How states are strengthening ethnic studies courses
The state of Texas appears likely to add an African American studies course to its expanding ethnic studies curriculum. A high school class that highlights Mexican American culture was approved a little over a year ago, the Houston Chronicle reported.
The African American studies course, as developed by Dallas ISD educators, starts with African civilizations prior to 1619, rather than the arrival of African slaves in America, according to the Chronicle.
“You cannot look at African Americans solely as being enslaved,” University of Texas at Austin history professor Daina Berry told a state board, according to the Chronicle. “They were living in communities that were just as sophisticated as the communities that we see in Europe. But all of these aspects are often ignored in contemporary media and textbooks.”
California, meanwhile, continues to grapple with an ethnic studies curriculum that is being revamped after it was criticized as anti-Semitic, among other problems. The state’s board of education could vote on a revised version, which will become a high school graduation requirement, in 2020, according to The Sacramento Bee.
Some felt the original curriculum was too critical of Israel and took a biased approach to the the Israeli-Palestinian conflict. More recently, both supporters and opponents of the proposal have agreed the new curriculum should cover issues of anti-Semitism while not removing Arab-American studies or Palestinian history, The Sacramento Bee reported.
California’s ordeal highlights many of the challenges states encounter when trying to implement ethnic studies, District Administration reported in October. Along with navigating the debates about designing lessons, district leaders also must find additional funding and add professional development.
“Ethnic studies is not just about children of color; it’s about improving all students’ understanding of the cultures that they interact with in their local communities,” Harry Lawson, director of the National Education Association’s Human and Civil Rights department, told DA.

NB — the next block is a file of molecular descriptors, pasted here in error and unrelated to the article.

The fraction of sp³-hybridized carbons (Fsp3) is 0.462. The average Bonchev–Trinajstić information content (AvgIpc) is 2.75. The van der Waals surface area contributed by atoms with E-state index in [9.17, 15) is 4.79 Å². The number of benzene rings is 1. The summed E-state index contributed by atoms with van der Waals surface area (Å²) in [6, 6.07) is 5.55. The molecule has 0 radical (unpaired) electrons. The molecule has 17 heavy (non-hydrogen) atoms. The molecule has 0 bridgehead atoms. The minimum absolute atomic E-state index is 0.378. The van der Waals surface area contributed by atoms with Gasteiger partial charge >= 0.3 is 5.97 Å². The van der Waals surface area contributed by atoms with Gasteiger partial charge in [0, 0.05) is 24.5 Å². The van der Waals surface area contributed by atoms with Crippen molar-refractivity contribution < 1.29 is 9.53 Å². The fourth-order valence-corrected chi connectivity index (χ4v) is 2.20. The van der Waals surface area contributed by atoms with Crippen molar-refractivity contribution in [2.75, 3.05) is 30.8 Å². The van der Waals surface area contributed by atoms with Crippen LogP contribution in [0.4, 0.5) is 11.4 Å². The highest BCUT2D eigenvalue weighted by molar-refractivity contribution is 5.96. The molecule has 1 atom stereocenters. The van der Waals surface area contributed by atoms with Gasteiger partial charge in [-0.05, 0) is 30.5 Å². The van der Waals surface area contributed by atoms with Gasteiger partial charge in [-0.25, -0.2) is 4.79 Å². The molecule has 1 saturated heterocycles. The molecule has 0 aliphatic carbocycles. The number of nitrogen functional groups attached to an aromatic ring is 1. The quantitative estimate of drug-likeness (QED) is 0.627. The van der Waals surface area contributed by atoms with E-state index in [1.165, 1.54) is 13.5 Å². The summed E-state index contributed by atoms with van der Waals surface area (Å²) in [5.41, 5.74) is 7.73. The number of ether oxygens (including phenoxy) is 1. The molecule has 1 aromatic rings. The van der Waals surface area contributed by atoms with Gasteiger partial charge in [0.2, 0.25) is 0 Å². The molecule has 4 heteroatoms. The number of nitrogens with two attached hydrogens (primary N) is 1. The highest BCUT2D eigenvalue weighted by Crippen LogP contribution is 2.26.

“Ethnic studies is a center point for a lot of the goals that we have for public education,” Lawson said. “It isn’t only about academics; it’s about social and emotional learning, interaction, and being culturally competent, and recognizing and celebrating diversity.”
So far, Vermont and Oregon are the only states to require ethnic studies classes.
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In the absence of a state-mandated curriculum, administrators and teachers can revise their book lists to include more writers of color. Organizations such as Teaching Tolerance and the Center for Civic Education offer full lessons.
This time of year, district leaders may also grapple with how to recognize fall and winter holidays.
Schools can acknowledge Christmas, but teachers must give equal attention to the customs of other religious and ethnic groups, as well as to the beliefs of atheists, David Barkey, national religious freedom counsel at the Anti-Defamation League, told DA this fall.
“You could have an assembly with ‘Frosty the Snowman’ and ‘Jingle Bells’ and other Christmas songs,” Barkey said. “It’s constitutional, but very exclusionary for kids who don’t celebrate Christmas.”
Indeed, the holiday season presents an opportunity to teach students about different belief systems, Benjamin Marcus, a religious literacy specialist at the Religious Freedom Center of the Freedom Forum Institute, told DA.
“What’s critical is that those holidays are not used as an excuse to proselytize,” Marcus said. “No student should be made to feel that they are not a full member of the academic community because they don’t celebrate those holidays.”
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